The egg-yolk yellow flowers are popping up once again now that spring is in full speed. I like them except that they go places that I don’t really want them to be. They are taking up home in my lawn mostly, as they battle with the crabgrass to win our backyard. But dandelions, as sturdy as their roots make them and as proliferate as their airy seeds trigger, have a delicate and sweet nature to them. In the language of flowers they signify faithfulness and happiness. That makes sense to me. They are a really happy bright yellow and they faithfully come up each year.
Dandelions are also functional little flowers. They can be used to make wine, the leaves can be sautéed for a tasty dish and the flowers can be fashioned into a chain and worn as a cheery crown. And what child—young or old—doesn’t enjoy blowing the seeds everywhere?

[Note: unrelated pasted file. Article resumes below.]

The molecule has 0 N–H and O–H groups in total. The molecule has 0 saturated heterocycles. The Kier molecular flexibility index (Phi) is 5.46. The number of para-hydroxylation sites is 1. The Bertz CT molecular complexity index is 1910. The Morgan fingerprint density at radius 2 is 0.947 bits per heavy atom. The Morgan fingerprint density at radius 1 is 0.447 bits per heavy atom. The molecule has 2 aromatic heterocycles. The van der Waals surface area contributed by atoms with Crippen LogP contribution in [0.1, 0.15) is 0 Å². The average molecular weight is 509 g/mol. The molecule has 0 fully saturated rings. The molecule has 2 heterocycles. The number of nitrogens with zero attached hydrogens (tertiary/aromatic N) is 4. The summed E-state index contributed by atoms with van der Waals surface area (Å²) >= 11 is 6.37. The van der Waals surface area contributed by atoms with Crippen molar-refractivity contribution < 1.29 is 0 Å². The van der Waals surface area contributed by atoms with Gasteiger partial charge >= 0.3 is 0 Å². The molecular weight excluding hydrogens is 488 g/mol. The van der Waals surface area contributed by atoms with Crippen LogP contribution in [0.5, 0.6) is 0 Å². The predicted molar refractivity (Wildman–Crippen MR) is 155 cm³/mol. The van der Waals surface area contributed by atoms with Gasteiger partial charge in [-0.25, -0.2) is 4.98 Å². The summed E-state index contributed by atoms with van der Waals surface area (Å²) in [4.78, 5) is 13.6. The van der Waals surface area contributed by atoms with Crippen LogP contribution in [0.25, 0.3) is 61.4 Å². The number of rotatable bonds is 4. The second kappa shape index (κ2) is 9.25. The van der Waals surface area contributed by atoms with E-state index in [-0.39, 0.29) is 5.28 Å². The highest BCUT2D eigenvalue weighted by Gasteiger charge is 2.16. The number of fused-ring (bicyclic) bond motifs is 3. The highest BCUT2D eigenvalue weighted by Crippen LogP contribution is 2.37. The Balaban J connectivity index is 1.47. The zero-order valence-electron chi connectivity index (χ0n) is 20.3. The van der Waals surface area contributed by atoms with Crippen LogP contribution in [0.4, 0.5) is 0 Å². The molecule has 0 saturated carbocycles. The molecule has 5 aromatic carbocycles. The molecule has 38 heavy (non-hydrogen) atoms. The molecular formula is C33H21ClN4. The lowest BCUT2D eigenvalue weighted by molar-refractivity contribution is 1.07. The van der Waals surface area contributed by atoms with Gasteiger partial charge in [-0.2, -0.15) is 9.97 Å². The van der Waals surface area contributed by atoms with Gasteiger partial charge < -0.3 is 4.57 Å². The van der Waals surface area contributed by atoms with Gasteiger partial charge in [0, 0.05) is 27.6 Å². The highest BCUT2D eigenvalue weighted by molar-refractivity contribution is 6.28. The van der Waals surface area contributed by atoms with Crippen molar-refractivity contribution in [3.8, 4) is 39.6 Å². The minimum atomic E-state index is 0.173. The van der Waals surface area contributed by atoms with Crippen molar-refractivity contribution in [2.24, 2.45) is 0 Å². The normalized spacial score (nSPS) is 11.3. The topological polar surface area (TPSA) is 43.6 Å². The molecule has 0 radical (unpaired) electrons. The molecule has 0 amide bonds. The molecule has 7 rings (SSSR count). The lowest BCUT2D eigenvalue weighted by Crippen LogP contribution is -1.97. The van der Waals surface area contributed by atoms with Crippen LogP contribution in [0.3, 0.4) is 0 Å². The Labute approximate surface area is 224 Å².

By Peter Campion
After the cling of roots and then the “pock”
when they gave way
the recoil up the hand
was a small shock
of emptiness beginning to expand.
Milk frothing from the stems. Leaves inky green
Like blissed-out childhood play
they snarled in tangled curls on our driveway.
It happens still. That desolating falling
and then our neighborhood
seems only sprawling
loops…like the patterns eaten on driftwood:
even the home where I grew up (its smell
wood-smoke and bacon grease)
seems just a shell
of lathe and paper. But this strange release
follows: this tinge like silver and I feel
the pull of dirt
again, sense mist uncurling
no architecture hidden behind the world
except the stories that we make unfolding:
as if our sole real power
were the power
of children holding
this flower that is a weed that is a flower.